Second I was wondering if there isn’t an analog to grace in Jewish thought. Don’t many Jews believe, not you c’’v,() that we can hope that a tzadik and ultimately all of us can bring God around, sweeten and transform a discipline of stern judgment to a utilization of loving kindness in God’s governance of the world through teshuva, tefila and tzedakah. Maimonides would of course say that God is unchanging and unaffected by any relationship to human beings. In tanach and in our liturgy we ask God to witness our afflictions and suffering and change, change his hanhaga, awaken his compassion, and temper his divine judgment of justice by mercy. We believe that because of his relationship to the Patriarchs and Moses and David he has adopted a more benevolent attitude to us the people of Israel despite our many sins. Isn’t this transformation, this eventual steadfast love of Israel and now the beginning of a redemption from such a long and bitter exile a sign of grace?

    Whadaya think? I am asking.

  2. EJ, you really pose tough questions!

    The first part about the uses of the word Kadosh in the different contexts always means the same, the result of purification and removal of extraneous material. If something has restricted use it is kadosh as unnecessary or unsanctioned ones are prohibited. I will eventually follow up with a post exploring the different uses and I believe they all will have a similar meaning.

    Re the second part I prefaced with
    "It is also the understanding of many of our Jewish sources". It is however not Rambam's though there are Chazal that seem to go against him. I believe that there are two streams within chazal too and this debate is as old as Judaism. I do not believe that anything we do pray or anything else changes anything but ourselves and that is good. It is good from a practical sense because we need to act for more than selfish interest and that cannot be bad. I have written about it a lot and will do so more as I get better insights. But basically to me our lives are a challenge and good is when we live up to it and overcome it. Bad is when we act irresponsibly and suffer the consequences.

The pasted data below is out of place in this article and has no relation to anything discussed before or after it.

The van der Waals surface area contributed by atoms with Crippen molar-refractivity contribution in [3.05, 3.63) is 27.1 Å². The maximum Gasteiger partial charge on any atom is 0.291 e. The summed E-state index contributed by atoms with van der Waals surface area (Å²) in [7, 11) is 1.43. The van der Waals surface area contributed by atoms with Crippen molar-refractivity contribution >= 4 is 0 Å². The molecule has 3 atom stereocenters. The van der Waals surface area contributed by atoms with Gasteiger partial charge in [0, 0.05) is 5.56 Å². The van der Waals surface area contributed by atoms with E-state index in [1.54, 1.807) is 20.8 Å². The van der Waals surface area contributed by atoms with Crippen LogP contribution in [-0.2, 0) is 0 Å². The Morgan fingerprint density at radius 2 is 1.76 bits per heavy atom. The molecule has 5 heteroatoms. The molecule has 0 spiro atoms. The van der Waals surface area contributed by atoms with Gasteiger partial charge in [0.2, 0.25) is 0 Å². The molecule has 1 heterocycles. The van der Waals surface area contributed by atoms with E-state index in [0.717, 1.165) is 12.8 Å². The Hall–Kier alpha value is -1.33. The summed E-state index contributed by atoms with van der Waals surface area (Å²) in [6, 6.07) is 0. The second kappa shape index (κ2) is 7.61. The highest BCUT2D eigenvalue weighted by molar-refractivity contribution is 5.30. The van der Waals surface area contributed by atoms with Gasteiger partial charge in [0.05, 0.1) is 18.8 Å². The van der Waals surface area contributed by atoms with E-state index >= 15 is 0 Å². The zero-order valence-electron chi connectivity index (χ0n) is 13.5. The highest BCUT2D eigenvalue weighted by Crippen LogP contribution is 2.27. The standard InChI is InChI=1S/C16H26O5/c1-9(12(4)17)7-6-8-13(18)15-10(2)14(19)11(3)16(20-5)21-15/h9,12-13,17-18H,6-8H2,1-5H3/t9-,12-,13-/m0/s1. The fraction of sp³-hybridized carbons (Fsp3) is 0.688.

It may sound tough. I find it exhilarating and knowing that I am responsible for every action, if I am acting correctly it is inevitably good and the opposite too is the most empowering and feeling of freedom and greatness man can feel.

  3. Isn't the Ma'aras haMachpeilah both qadosh and tamei?

    And many meforashim, particularly on why 2 weeks tum'ah after birthing a daughter and only 1 week after a son, do the reverse: Define tum'ah as the consequence of a sudden loss of qedushah or potential for qedushah.


  4. >Isn't the Ma'aras haMachpeilah both qadosh and tamei?

    I am not sure what you mean. It is a place that we venerate because it is the burial of the Avot, but there is no din of kedusha on it. Tume'ah is the halachik status without question.

    >Define tum'ah as the consequence of a sudden loss of qedushah or potential for qedushah.

    There is no question that not all agree and i said it in the post. I was however basing my comments on Rambam's shita and to him I dont believe it would be a possible explanation.